The exhibition takes its starting point from The Miami River Project, a multi-year, multi-disciplinary project conceived in 2008 by Xavier Cortada, never fully implemented, and the curator’s interest in the river and the city’s relationship to it; and was developed over 6 months of exchanges and conversations between the two.
Through video animations, photographs, digital prints, old postcards and nautical charts, the artists in the show explore the river’s history, its current hyper-gentrified condition, in which old fisheries, boat-yards and “mom and pop’s” eateries cohabit along the river’s banks with trendy restaurants, sleek yacht clubs and multi-million luxury condos, as well as the condition of its waters.
Laurencia Strauss and Gustavo Oviedo are both investigating the history of the river, using a combination of found postcards, photographs and videos, from its origins in the Everglades, the Tequesta archeological sites that have been discovered on its banks, to the water falls that used to dot its course before it was channelized, causing irreparable damages to the quality of its running waters.
Lori Nozick presents drawings and collages executed on found maps; while Barbara Bollini pays homage to the river and its inhabitants with “In Reverse”, a short animation that starts with a speculative future of the state of Florida in 2050 and moves backwards portraying how the natural water flows of the Miami River and the Everglades have been affected since the 1900’s. Lastly Xavier Cortada continues his investigations of diatoms (single-celled micro-algae organisms encased in a silica shell) often used by scientists to monitor environmental conditions, past and present, and water quality. Working with Evelyn Gaiser, Matt Smith and other researchers at FIU School of Environment, Arts and Society, Cortada is presenting digital prints created from images he took of present-day diatoms and those that lived in the river during two historical events which took place at the mouth of the river: the first dating back to 1566 which memorialize the encounter between Pedro Menendez de Aviles and a young member of the Tequesta; the other from 1896 commemorating the city founders Julia Tuttle and Henry Flagler and the vote that took place in 1896 to approve the creation of the City of Miami.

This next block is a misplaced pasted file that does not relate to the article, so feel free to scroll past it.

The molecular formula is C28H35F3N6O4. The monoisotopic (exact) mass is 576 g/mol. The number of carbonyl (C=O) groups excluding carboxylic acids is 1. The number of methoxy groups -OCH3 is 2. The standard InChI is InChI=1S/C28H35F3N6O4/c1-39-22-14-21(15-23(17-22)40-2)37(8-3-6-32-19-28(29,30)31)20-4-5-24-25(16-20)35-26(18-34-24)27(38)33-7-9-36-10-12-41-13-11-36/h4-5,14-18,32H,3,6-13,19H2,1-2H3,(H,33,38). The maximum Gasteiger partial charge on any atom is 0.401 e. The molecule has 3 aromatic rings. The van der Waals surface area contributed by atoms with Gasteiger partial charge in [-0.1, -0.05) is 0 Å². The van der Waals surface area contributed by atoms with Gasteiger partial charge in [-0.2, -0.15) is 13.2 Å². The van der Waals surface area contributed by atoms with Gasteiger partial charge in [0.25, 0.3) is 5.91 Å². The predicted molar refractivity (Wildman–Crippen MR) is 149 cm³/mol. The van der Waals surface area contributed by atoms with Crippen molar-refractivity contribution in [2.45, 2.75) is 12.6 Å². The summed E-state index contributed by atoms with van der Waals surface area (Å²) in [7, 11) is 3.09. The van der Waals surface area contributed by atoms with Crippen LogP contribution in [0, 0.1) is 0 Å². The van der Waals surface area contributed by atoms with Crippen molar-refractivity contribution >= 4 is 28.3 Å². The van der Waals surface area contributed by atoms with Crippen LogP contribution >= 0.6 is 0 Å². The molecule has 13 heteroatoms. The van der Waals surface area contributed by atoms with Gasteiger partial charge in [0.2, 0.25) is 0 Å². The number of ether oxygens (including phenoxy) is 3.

This exhibition is presented by ARTSail, a nomadic residency and research program that seeks to provide artists and cultural producers with the opportunity to research and explore the extensive coastlines and waterways that surround Miami. ARTSail was launched in 2016 in partnership with the ArtCenter / South Florida and the Patricia and Phillip Frost Museum of Science, under the direction of independent curator Ombretta Agró Andruff, thanks to the award of a Knight Arts Challenge Grant in 2015. For more information: www.artsail.info